Dissertations, Theses, and Capstone Projects

Date of Degree


Document Type


Degree Name





Steven Tuber

Committee Members

Sasha Rudenstine

Paul Wachtel

Diana Diamond

Benjamin Harris

Subject Categories

Clinical Psychology | Diagnosis | Other Psychiatry and Psychology | Psychological Phenomena and Processes | Theory and Philosophy


Impasse, Psychodynamic, Psychotherapy, Qualitative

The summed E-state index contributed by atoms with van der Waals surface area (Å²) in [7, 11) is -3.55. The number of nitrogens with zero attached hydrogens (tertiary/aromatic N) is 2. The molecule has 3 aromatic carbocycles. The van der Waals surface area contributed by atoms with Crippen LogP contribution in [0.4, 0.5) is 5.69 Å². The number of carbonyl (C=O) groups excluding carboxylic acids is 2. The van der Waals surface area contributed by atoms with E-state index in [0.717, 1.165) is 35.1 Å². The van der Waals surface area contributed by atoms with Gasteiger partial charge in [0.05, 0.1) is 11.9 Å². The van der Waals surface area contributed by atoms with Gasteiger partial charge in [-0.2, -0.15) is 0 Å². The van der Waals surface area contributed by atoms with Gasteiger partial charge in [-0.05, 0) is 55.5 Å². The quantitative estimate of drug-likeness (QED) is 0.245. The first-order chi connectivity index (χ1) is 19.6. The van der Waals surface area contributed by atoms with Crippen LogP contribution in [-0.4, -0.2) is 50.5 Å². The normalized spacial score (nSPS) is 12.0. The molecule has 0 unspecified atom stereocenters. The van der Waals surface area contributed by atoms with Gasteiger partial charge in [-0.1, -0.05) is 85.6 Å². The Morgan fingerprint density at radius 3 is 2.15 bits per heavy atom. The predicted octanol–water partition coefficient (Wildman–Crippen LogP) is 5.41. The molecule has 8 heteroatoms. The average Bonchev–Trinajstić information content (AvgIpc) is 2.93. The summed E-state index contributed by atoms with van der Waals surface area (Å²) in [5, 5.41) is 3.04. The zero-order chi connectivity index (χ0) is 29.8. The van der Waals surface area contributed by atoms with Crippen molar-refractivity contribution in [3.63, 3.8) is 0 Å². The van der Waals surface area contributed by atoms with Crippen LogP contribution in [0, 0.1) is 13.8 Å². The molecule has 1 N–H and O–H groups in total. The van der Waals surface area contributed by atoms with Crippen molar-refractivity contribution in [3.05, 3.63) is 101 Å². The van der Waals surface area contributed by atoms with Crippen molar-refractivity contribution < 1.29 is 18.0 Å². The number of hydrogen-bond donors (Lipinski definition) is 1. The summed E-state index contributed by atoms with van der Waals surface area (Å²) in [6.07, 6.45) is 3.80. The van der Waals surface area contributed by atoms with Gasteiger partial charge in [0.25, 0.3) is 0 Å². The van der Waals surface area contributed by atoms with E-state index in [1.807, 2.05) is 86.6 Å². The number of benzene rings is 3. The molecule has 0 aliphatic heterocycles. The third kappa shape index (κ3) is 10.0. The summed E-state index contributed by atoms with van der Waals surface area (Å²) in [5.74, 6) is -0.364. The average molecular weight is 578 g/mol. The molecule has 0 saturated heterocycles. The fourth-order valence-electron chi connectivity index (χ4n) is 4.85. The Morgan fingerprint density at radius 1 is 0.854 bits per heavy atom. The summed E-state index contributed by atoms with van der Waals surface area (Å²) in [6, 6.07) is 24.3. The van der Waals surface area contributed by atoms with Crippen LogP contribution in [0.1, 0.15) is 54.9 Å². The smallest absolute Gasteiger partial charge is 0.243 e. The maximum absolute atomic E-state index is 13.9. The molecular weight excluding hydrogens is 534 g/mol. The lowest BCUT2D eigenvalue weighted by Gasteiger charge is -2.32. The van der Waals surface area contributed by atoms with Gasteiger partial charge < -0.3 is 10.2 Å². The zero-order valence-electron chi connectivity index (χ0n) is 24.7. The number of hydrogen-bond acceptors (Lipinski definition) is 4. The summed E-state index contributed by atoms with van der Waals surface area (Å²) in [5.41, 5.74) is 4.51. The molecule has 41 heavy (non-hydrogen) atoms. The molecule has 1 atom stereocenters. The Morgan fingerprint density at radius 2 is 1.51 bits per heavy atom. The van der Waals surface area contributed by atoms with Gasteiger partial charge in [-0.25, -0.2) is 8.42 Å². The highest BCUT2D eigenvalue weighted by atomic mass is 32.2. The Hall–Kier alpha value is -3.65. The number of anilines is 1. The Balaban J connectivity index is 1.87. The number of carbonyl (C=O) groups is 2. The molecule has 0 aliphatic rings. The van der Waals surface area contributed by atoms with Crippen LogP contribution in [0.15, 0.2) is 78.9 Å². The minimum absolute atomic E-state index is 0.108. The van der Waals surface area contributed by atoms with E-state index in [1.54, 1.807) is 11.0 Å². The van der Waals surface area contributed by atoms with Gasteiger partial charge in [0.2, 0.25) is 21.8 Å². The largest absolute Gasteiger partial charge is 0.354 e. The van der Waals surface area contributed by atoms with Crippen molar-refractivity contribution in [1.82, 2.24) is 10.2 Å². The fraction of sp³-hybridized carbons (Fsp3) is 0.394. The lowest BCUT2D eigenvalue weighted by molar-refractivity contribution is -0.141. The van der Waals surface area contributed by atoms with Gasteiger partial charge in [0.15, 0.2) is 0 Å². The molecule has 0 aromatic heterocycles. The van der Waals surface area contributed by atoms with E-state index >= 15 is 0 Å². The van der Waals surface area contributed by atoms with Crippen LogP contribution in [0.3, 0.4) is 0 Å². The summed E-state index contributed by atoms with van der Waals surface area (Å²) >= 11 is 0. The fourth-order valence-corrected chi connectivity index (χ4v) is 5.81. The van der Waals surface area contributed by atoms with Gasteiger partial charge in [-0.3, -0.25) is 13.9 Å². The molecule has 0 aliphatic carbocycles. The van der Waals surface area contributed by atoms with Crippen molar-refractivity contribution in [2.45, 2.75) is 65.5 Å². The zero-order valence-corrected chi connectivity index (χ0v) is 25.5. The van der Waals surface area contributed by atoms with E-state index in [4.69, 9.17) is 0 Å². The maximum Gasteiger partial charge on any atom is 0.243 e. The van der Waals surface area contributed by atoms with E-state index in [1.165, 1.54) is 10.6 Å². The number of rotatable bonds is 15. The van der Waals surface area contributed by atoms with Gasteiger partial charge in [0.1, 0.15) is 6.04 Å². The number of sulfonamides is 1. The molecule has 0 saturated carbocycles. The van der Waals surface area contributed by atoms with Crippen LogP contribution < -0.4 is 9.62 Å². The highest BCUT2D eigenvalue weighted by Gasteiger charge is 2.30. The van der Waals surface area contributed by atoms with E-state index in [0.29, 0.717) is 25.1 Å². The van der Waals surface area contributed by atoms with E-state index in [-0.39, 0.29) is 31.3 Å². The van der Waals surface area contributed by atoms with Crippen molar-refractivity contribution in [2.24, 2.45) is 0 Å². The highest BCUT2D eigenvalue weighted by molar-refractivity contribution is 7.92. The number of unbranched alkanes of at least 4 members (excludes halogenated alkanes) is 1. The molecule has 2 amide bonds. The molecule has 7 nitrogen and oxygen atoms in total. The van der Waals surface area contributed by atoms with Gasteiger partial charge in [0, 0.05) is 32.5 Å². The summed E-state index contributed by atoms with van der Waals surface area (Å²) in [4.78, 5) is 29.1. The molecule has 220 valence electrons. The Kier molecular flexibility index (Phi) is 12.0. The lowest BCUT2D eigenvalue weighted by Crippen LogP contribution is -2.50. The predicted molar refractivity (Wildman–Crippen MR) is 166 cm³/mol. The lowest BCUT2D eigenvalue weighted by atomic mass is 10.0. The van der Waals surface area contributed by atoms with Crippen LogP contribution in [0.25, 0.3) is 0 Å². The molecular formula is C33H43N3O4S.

Psychotherapeutic impasse has long been understood in the clinical literature as treatment stagnation and even failure, both from one-person and two-person psychodynamic perspectives. However, there is a dearth of empirical research that delves deeper to understand this complex and rich phenomenon. Using semi-structured interviews with nine psychodynamic therapists speaking about individual adult patients, this study examined experiences of impasse to better understand treatments that become embroiled in a kind of paralysis. Qualitative analyses revealed dyads where patients were conceptualized as struggling chronically with negative feelings about themselves and others, and who experienced traumatic personal histories. Impasse in and of itself was often felt as a confusing, overwhelming presence for therapists, which made it difficult at times for them to find their psychotherapeutic footing. Results also indicated that significant progress was made in each treatment, with strong therapeutic bonds forged; and that impasse is a complex and varied experience that is not useful nor accurate to simply reduce to stagnation and failure. While it is critical to understand the limitations of psychotherapy to improve theory and technique with suffering patients in challenging treatments, a wholesale negative conceptualization of impasse unintentionally robs clinicians of a deeper appreciation for the complexity of the psychotherapeutic process contained within this phenomenon. It also threatens to obfuscate myriad positive outcomes and future potential that exists or might come to exist in these treatments.